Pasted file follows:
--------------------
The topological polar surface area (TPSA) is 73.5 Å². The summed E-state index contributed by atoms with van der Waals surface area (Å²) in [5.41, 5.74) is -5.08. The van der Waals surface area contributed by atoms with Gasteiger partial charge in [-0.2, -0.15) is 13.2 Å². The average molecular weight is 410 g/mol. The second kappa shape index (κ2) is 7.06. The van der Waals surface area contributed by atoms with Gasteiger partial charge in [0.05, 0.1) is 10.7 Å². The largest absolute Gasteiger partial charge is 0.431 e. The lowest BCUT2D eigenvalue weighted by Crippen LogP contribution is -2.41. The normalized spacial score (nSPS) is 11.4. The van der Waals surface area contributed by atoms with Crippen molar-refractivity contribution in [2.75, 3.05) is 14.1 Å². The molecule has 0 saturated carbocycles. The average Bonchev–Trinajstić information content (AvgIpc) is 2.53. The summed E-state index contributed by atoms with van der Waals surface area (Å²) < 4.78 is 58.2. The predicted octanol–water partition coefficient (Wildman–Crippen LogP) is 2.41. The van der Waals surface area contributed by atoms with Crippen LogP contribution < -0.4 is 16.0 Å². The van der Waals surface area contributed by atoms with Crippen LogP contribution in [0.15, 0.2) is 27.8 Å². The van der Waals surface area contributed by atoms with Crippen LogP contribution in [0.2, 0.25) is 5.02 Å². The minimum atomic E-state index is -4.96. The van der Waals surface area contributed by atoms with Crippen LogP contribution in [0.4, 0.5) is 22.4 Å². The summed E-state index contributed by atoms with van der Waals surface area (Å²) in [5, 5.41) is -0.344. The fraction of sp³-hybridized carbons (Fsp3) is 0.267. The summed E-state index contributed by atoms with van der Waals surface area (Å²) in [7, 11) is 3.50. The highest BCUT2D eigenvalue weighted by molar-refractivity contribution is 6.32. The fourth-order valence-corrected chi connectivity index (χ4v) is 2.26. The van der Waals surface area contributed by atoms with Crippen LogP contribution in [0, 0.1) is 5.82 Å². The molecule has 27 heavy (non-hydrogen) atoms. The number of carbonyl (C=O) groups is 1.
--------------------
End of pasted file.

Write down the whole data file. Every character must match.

The topological polar surface area (TPSA) is 73.5 Å². The summed E-state index contributed by atoms with van der Waals surface area (Å²) in [5.41, 5.74) is -5.08. The van der Waals surface area contributed by atoms with Gasteiger partial charge in [-0.2, -0.15) is 13.2 Å². The average molecular weight is 410 g/mol. The second kappa shape index (κ2) is 7.06. The van der Waals surface area contributed by atoms with Gasteiger partial charge in [0.05, 0.1) is 10.7 Å². The largest absolute Gasteiger partial charge is 0.431 e. The lowest BCUT2D eigenvalue weighted by Crippen LogP contribution is -2.41. The normalized spacial score (nSPS) is 11.4. The van der Waals surface area contributed by atoms with Crippen molar-refractivity contribution in [2.75, 3.05) is 14.1 Å². The molecule has 0 saturated carbocycles. The average Bonchev–Trinajstić information content (AvgIpc) is 2.53. The summed E-state index contributed by atoms with van der Waals surface area (Å²) < 4.78 is 58.2. The predicted octanol–water partition coefficient (Wildman–Crippen LogP) is 2.41. The van der Waals surface area contributed by atoms with Crippen LogP contribution < -0.4 is 16.0 Å². The van der Waals surface area contributed by atoms with Crippen LogP contribution in [0.15, 0.2) is 27.8 Å². The van der Waals surface area contributed by atoms with Crippen LogP contribution in [0.2, 0.25) is 5.02 Å². The minimum atomic E-state index is -4.96. The van der Waals surface area contributed by atoms with Crippen LogP contribution in [0.4, 0.5) is 22.4 Å². The summed E-state index contributed by atoms with van der Waals surface area (Å²) in [5, 5.41) is -0.344. The fraction of sp³-hybridized carbons (Fsp3) is 0.267. The summed E-state index contributed by atoms with van der Waals surface area (Å²) in [7, 11) is 3.50. The highest BCUT2D eigenvalue weighted by molar-refractivity contribution is 6.32. The fourth-order valence-corrected chi connectivity index (χ4v) is 2.26. The van der Waals surface area contributed by atoms with Crippen LogP contribution in [0, 0.1) is 5.82 Å². The molecule has 27 heavy (non-hydrogen) atoms. The number of carbonyl (C=O) groups is 1.